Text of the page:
The first infused pre-roll just launched in Canada. What took so long?

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Infused pre-rolls are joints that have kief, hash, shatter, or other cannabis extracts added to the flower to punch up the potency. “These joints are ‘to-the-moon’ level,” is how Graham Farrar, president of Glass House Brands, which trades on Canada’s NEO Exchange, described the company’s line of infused pre-rolls that launched in California last month. (PHOTO BY CNW GROUP/SUNDIAL)

“Their flavour and effects provide the kind of rich, unforgettable cannabis experience that we aim for in everything we do,” he added. 

Infused joints have an audience in Canada, too, as demonstrated by their availability on the illicit market, but it was only this week that the first infused pre-rolls by Calgary-based Sundial Growers hit the legal market. What took so long?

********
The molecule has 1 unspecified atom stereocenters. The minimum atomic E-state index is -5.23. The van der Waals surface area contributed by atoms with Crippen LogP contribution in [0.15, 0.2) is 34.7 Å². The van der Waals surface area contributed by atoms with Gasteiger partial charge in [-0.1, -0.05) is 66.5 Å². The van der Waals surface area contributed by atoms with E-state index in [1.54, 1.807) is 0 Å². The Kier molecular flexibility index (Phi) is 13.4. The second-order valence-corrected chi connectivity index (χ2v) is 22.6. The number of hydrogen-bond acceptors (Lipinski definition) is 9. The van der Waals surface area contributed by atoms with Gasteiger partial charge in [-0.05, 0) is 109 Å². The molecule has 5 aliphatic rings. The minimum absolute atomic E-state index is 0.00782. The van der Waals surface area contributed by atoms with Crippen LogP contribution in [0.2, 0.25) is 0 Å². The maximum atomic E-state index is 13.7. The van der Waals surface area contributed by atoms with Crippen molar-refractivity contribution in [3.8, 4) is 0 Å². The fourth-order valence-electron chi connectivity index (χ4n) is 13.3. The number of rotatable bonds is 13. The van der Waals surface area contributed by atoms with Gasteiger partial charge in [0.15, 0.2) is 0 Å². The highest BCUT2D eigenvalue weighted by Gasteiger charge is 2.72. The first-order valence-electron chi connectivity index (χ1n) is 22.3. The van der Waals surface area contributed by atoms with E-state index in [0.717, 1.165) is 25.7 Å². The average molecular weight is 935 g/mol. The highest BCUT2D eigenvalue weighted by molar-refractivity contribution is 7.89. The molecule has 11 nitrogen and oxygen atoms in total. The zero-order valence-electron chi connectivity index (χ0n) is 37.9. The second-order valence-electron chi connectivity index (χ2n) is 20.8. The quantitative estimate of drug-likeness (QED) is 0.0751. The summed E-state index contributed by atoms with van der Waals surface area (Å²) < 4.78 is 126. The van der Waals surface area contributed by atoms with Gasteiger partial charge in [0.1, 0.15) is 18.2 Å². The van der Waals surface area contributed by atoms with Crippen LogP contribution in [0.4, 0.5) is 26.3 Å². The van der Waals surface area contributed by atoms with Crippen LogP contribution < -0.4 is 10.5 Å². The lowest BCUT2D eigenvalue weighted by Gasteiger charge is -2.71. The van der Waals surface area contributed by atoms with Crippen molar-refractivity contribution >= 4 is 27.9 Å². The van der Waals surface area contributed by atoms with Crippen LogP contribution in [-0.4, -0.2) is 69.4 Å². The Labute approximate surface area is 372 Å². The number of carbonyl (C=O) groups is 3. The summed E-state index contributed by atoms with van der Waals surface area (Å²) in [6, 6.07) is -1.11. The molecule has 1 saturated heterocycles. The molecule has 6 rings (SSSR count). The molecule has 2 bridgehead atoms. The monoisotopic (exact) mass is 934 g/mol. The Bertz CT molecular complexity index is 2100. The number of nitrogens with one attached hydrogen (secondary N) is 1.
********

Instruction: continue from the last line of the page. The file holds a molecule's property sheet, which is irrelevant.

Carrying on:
Edibles, topicals, extracts, seeds, plants, fresh and dried cannabis are each a separate class of cannabis and while the majority of cultivators, processors and sellers are licensed to work with dried flower, only about a quarter are licensed to work with extracts.

For producers, adding a new class to their sales authority can take six months or longer, according to Trina Fraser, a cannabis lawyer and partner at Brazeau Seller Law.

Health Canada sent a letter in August, a copy of which was obtained by The GrowthOp, reminding licensed producers that pre-roll joints that have been “fortified” with kief — cannabis trichomes that are separated from the flower during sifting or other mechanical actions — are classified as extract products. 

The letter clarified, not that these types of products are illegal, but if companies are to make and sell them, they need to have the proper licensing in place. 

Fraser says she’s heard some creative arguments made to Heath Canada that pre-rolls with kief should still be classified as a dried cannabis product but to no avail.